Some famous quotes often give interesting insights into the vision of mathematics that certain mathematicians have. Which ones are you particularly fond of?
Standard community wiki rules apply: one quote per post.
Some famous quotes often give interesting insights into the vision of mathematics that certain mathematicians have. Which ones are you particularly fond of? Standard community wiki rules apply: one quote per post. 


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“This remarkable conjecture relates the behaviour of a function L, at a point where it is not at present known to be defined, to the order of a group \Sha, which is not known to be finite.” John Tate on the BirchSwinnertonDyer Conjecture 


— Richard Hamming (1962)
– Richard W. Hamming, Introduction to applied numerical analysis, McGrawHill 1971, p.31. 


"As every mathematician knows, nothing is more fruitful than these obscure analogies, these indistinct reflections of one theory into another, these furtive caresses, these inexplicable disagreements; also nothing gives the researcher greater pleasure... The day dawns when the illusion vanishes; intuition turns to certitude; the twin theories reveal their common source before disappearing; as the Gita teaches us, knowledge and indifference are attained at the same moment. Metaphysics has become mathematics, ready to form the material for a treatise whose icy beauty no longer has the power to move us."  Andre Weil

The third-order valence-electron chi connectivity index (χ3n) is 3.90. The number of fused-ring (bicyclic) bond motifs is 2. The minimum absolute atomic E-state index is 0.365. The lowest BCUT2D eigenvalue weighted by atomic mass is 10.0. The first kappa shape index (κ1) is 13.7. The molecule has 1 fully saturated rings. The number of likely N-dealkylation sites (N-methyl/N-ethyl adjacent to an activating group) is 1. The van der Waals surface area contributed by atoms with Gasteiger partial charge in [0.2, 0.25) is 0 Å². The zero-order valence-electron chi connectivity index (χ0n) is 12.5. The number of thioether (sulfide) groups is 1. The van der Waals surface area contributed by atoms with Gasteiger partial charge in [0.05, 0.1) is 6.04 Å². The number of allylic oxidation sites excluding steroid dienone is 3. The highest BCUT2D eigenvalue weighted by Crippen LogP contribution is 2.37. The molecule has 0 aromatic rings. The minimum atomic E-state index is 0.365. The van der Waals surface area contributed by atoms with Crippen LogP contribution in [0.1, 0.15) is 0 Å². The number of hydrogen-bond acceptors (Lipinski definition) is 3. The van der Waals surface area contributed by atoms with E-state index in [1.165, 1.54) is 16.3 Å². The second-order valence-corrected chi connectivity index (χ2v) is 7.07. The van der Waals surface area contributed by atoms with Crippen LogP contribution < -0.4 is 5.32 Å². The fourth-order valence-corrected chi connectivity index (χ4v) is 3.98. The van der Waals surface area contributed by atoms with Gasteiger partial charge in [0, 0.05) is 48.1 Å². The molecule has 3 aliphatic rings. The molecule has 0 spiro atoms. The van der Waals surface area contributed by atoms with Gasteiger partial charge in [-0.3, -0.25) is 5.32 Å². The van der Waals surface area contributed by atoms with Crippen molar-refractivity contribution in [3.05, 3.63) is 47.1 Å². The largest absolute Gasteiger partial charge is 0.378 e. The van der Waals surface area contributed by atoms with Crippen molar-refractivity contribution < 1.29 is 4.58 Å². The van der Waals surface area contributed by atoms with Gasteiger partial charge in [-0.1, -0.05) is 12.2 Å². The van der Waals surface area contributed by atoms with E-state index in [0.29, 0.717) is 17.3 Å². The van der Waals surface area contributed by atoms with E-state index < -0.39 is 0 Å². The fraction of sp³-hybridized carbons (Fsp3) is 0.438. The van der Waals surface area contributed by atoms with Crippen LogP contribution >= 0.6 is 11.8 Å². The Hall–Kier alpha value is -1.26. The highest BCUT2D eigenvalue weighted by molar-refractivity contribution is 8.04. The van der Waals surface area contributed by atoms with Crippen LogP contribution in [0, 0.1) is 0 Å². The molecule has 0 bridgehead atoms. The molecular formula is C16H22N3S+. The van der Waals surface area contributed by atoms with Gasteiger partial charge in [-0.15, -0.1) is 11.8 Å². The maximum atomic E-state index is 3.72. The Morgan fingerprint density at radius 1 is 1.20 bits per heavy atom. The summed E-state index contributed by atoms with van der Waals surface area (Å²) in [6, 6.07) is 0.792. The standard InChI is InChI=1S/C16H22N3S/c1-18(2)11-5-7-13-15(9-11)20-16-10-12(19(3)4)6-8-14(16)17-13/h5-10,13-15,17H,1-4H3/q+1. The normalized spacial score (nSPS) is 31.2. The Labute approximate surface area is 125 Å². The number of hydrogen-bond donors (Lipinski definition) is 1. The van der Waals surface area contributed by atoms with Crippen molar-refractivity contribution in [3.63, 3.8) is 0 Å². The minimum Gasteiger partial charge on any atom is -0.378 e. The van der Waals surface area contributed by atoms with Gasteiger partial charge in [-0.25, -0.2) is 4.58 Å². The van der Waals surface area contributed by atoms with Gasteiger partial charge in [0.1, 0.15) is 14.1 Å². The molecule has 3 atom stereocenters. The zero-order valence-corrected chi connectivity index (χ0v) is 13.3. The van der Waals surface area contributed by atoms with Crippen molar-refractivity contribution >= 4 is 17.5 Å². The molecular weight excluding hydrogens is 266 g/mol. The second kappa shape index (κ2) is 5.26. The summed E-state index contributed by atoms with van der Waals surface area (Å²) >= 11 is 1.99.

Greg Kuperberg, in a comment to a MO question 


Dieudonné in "Foundations of Modern Analysis, Vol. 1":






"Why are numbers beautiful? It's like asking why is Beethoven's Ninth Symphony beautiful. If you don't see why, someone can't tell you. I know numbers are beautiful. If they aren't beautiful, nothing is." Paul Erdős 


(Caveat for all of mine: I've not hunted down primary sources to check that they're properly attributed) "Manifolds are a bit like pornography: hard to define, but you know one when you see one." S. Weinberger 


C. G. J. Jacobi, writing to von Humboldt, in 1846. Without pretty ßs: Only Dirichlet, Not I, not Cauchy, not Gauss, knows what a perfectly rigourous proof is, but we learn it only from him. When Gauss says he has proved something, I think it is very likely; when Cauchy says it, it is a fiftyfifty bet; when Dirichlet says it, it is certain; I prefer not to go into these delicate matters. 


A mathematician is a device for turning coffee into theorems. —Alfréd Rényi, but often attributed also to Paul Erdős 


P. Turan, "The Work of Alfred Renyi", Matematikai Lapok 21, 1970, pp 199210 


This one has to do with the quote by Rota that appears in the first post of C. Siegel: " The essence of Mathematics is proving theorems and so, that is what mathematicians do: they prove theorems. But to tell the truth, what they really want to prove once in their lifetime, is a lemma, like the one by Fatou in Analysis, the lemma of Gauss in Number Theory, or the BurnsideFrobenius lemma in Combinatorics. Now what makes a mathematical statement a true lemma? First, it should be applicable to a wide variety of instances, even seemingly unrelated problems. Secondly, the statement should, once you have seen it, be completely obvious. The reaction of the reader might well be one of faint envy: Why haven't I noticed this before? And thirdly, on an esthetic level, the lemma including its proof should be beautiful!"



"Later mathematicians will regard set theory as a disease from which one has recovered." Henri Poincaré. 


"[Mathematics consists of] true facts about imaginary objects." Philip Davis and Reuben Hersh. 


"In science one tries to tell people, in such a way as to be understood by everyone, something that no one ever knew before. But in the case of poetry, it's the exact opposite!"  Paul Dirac (some people attribute it to Franz Kafka!?)